I live in Washington, D.C.
I have lived here since I moved to this great city from my native California in 1999, to attend graduate school. Back then, I went home at least twice a year; between Priceline.com’s $125 roundtrip fares and living three miles from Reagan National Airport, flying to NorCal was as easy as taking the “Metroliner” to New York City. I loved traveling. I loved the excitement, the anticipation, the permission I gave myself to buy mind-rotting magazines and over-priced candy from Hudson News, right before sauntering up to my gate.
Then, everything changed.
Traveling was no longer glamorous and thrilling, it was fraught and terrifying. Was it going to happen again? How could we stop it? How do you protect a massive, liberty-loving nation from crazed zealots who are willing to sacrifice their own lives for some twisted ideal?
Security. Lots and lots of security.
Lining up to be screened for hidden box-cutters or submitting to more thorough searches through our baggage made sense. We were trying to protect this country. We kept repeating, “Never again.” But somewhere between justifiable caution and utterly comprehensible fear, common sense was lost. What replaced it was an obtuse over-reliance on the obvious— but not your obvious or mine, no. It was the “obviousness” of the ignorant which suddenly became a battering ram of blunt discrimination used to profile, persecute and pervert.
I kept flying home, but now it took hours. Hours to get through security. Hours stuck during layovers in random cities. Hours to get to and from the airport, because my Mother was no longer able to pull up to a curb and wait five minutes for her child to leave baggage claim. And when I did leave baggage claim, I did what I always had— I rushed in to her waiting arms to be held, except now, instead of mutual joy, I was looking for comfort.
“They pulled me out of line and checked me TWICE”, I’d howl. And the more often it happened, the less I wanted to fly, anywhere. Watching everybody else get on a plane EXCEPT for the vaguely brown-looking people was depressing, then infuriating. When concerns were raised initially about how racist TSA’s procedures were, how discernment had been replaced with straight-up discrimination, things got worse, in my experience. I still got pulled out of line, but so did an 89-year old WASP in a wheelchair, in considerable pain, who was flying home to die. Watching TSA brusquely shove him around in his chair, looking for a weapon he was presumably sitting on, while he trembled broke my heart. Yes, this was justice indeed. Now the “extra screenings” were being conducted on brown people and the vulnerable, common sense be damned. I thought of all of this because I read this:
Azaad Singh cried when he entered the glass enclosure at the Fort Lauderdale, Fla., airport for extra screening.
He was patted down. His bag was searched. And then the security officer went through his prized possessions: his first Elmo book, his second Elmo book, his mini-mail truck.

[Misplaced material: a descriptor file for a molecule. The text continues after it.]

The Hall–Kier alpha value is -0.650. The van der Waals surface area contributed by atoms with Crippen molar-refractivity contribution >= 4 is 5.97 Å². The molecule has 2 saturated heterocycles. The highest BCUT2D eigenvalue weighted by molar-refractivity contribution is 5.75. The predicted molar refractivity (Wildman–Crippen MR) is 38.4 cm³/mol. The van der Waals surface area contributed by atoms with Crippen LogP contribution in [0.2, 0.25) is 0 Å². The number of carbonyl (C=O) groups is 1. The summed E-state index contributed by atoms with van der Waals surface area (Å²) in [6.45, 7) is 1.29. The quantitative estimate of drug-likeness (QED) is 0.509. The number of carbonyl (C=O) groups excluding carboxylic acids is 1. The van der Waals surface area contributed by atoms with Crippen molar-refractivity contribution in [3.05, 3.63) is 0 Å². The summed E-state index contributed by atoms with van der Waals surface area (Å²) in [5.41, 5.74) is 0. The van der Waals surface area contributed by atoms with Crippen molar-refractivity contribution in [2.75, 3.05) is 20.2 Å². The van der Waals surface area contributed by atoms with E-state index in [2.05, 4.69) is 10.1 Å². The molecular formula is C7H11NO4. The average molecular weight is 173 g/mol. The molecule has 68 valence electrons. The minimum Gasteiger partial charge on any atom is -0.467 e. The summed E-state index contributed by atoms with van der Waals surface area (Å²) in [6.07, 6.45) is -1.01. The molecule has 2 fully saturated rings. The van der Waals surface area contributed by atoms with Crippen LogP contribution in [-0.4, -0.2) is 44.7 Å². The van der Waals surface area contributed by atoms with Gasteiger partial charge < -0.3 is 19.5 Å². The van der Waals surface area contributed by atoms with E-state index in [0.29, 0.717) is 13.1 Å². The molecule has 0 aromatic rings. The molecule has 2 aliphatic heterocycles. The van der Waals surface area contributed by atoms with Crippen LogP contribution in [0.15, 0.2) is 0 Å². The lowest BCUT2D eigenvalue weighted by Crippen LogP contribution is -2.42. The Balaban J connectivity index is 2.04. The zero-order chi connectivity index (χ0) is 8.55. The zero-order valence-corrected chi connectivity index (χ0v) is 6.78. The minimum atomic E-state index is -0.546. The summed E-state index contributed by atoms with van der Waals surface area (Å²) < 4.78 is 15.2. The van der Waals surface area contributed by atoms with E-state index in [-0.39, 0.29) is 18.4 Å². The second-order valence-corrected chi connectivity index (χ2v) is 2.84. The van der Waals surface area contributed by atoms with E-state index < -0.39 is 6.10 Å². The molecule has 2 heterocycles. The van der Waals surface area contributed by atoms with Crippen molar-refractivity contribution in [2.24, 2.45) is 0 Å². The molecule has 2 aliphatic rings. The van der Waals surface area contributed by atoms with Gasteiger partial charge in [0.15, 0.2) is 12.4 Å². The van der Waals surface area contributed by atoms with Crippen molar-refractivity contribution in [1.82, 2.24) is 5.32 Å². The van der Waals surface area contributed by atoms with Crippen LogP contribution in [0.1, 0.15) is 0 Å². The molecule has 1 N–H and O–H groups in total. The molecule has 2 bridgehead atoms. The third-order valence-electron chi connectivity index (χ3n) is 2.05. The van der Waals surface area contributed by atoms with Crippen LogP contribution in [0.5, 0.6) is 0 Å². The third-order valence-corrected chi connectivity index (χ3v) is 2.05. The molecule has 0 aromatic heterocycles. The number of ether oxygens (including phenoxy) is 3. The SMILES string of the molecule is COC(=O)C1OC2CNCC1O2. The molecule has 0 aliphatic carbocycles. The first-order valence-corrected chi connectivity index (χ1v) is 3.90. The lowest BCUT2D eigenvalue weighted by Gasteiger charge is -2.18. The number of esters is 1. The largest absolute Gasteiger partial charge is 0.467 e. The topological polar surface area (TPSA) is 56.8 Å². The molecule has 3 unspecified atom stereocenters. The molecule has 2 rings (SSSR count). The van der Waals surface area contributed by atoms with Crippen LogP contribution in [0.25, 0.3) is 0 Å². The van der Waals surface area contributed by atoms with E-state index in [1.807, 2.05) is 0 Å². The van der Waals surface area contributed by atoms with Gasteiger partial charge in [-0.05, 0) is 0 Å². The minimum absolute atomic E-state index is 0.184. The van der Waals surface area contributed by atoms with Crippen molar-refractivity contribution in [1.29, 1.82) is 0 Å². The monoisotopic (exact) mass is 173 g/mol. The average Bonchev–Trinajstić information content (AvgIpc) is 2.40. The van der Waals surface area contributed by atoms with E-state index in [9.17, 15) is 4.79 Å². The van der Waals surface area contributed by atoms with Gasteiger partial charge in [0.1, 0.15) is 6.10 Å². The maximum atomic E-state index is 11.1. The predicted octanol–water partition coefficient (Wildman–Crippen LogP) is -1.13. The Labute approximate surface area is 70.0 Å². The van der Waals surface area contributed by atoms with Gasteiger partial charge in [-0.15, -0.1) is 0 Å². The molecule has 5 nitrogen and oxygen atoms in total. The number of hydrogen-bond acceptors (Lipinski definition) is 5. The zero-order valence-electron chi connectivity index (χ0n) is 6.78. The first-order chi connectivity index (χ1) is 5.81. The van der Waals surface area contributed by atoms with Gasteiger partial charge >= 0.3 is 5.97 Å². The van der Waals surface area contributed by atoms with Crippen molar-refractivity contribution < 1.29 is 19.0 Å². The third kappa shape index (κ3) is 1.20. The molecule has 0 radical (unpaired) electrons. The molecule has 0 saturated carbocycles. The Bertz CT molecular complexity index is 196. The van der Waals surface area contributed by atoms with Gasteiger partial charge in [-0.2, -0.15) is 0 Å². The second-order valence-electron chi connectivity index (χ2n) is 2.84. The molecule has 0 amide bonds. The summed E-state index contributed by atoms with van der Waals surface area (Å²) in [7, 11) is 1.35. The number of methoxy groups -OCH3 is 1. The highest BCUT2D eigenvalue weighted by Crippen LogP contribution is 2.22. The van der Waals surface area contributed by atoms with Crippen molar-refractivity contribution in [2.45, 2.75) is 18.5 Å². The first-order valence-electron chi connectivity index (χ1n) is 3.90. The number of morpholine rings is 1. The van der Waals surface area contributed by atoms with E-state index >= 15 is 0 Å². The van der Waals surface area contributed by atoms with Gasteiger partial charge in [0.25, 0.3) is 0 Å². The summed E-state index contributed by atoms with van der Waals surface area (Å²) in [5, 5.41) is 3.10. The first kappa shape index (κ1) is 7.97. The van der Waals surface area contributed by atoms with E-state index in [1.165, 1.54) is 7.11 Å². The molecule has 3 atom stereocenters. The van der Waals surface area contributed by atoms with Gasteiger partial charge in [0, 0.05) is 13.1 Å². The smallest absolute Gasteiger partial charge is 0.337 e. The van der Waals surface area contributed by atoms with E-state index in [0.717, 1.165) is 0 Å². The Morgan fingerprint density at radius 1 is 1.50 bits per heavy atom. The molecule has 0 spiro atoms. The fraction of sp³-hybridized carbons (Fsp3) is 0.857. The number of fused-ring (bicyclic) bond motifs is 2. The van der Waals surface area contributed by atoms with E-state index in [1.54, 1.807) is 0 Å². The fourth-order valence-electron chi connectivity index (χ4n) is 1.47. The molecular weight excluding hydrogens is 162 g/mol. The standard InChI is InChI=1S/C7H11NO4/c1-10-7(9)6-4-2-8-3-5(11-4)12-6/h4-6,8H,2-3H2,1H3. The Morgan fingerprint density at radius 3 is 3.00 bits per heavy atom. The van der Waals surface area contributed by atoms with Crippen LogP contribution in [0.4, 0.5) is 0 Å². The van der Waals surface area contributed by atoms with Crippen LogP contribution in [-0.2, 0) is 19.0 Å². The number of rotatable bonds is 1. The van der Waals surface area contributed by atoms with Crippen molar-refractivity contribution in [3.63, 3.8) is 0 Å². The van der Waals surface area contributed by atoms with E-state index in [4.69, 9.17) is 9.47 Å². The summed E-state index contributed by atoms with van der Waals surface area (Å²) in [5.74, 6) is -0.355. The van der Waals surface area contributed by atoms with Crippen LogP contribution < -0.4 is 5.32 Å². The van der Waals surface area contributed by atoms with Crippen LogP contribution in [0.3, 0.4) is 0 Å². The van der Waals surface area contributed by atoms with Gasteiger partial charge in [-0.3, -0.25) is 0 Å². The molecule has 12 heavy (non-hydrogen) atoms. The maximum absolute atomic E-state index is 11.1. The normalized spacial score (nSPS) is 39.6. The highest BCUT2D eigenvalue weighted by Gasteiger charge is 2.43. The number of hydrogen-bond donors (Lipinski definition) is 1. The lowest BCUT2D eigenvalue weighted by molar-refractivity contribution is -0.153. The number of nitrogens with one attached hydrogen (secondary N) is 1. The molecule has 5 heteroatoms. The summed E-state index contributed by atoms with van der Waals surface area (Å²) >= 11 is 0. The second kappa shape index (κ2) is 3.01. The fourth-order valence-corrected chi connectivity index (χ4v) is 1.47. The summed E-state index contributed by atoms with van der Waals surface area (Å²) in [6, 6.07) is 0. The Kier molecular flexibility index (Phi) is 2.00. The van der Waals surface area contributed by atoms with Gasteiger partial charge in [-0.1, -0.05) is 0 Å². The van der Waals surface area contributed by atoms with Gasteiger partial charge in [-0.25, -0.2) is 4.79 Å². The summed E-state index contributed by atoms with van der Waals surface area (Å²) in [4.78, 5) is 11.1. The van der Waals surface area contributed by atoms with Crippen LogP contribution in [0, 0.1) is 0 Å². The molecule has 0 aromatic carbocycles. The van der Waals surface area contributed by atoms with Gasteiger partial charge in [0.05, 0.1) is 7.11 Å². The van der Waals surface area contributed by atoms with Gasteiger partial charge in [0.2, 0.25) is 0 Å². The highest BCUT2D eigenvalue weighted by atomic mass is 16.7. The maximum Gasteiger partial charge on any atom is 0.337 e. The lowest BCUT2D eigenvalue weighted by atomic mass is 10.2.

Azaad, whose name means “freedom,” is an American and a Sikh.
He’s 18 months old. [AP]
Because all Desis are barely two degrees apart, I think I have seen pictures of this child on Facebook. That made it even harder to read this news story, because my brain immediately fleshed out a grainy mental movie, starring this baby. I could picture him scared, crying and confused, and my heart cracked a bit. No, it’s not going to ruin his life and I’m sure he’s recovered quickly and is doing well. But I can’t help but hang my head in sorrow for the path this country is on, for the choices which are being made which result in “Security Theater” vs. actual security. Part of me wants to cry for Azaad, because he’ll never know the America that I grew up in, that I enjoyed for 26 years before everything went horribly wrong. I know, the correct response to this maelstrom of feelings is to get motivated, to get up, stand up, and shout for change. I’m willing to do that, but I’m also grimly aware of how much work it will take— and how little will come to us, as a result of it. I have the right to be dismayed. I don’t have many rights left. I’m keeping that one.
Azaad’s father, Amardeep Singh, told a House hearing Thursday that he’s not sure how he’ll one day explain to Azaad why he and his Sikh family seems to always need extra screening. [AP]
Now just to be clear— this is not our Amardeep Singh, who blogs at Sepia Mutiny and also has a precious toddler son. I don’t want to confuse anyone.
I can’t imagine how he’s feeling. I fly (ha.) in to a livid rage when a dog bullies my puppy at the dog park. I can’t fathom what feelings churn within when it is your baby being intimidated.
The House Judiciary civil rights subcommittee is exploring potential legislation to stop racial profiling. Witnesses proposed that Congress require studies to document how often particular groups of victims are stopped or arrested and whether they were threats to the United States. Legislation also should provide for legal redress for those who were wronged.
Witnesses told the committee that profiling remains a national problem for African-Americans; Hispanics are increasingly victims, especially in states and communities that have cracked down on illegal immigrants; and, since Sept. 11, 2001, Muslims and Sikhs have been regularly targeted.
“It’s not fair. It’s not safe. It’s not American,” said Singh, who was returning from a family vacation in Mexico two months ago when the incident occurred in Fort Lauderdale. He’s director of programs of The Sikh Coalition. He testified wearing a traditional Sikh turban. [AP]
He’s right. It’s not fair, it’s not keeping us safe and it’s not American. And poor little baby Azaad deserves more than this depraved reality show he was forced to star in, at the airport.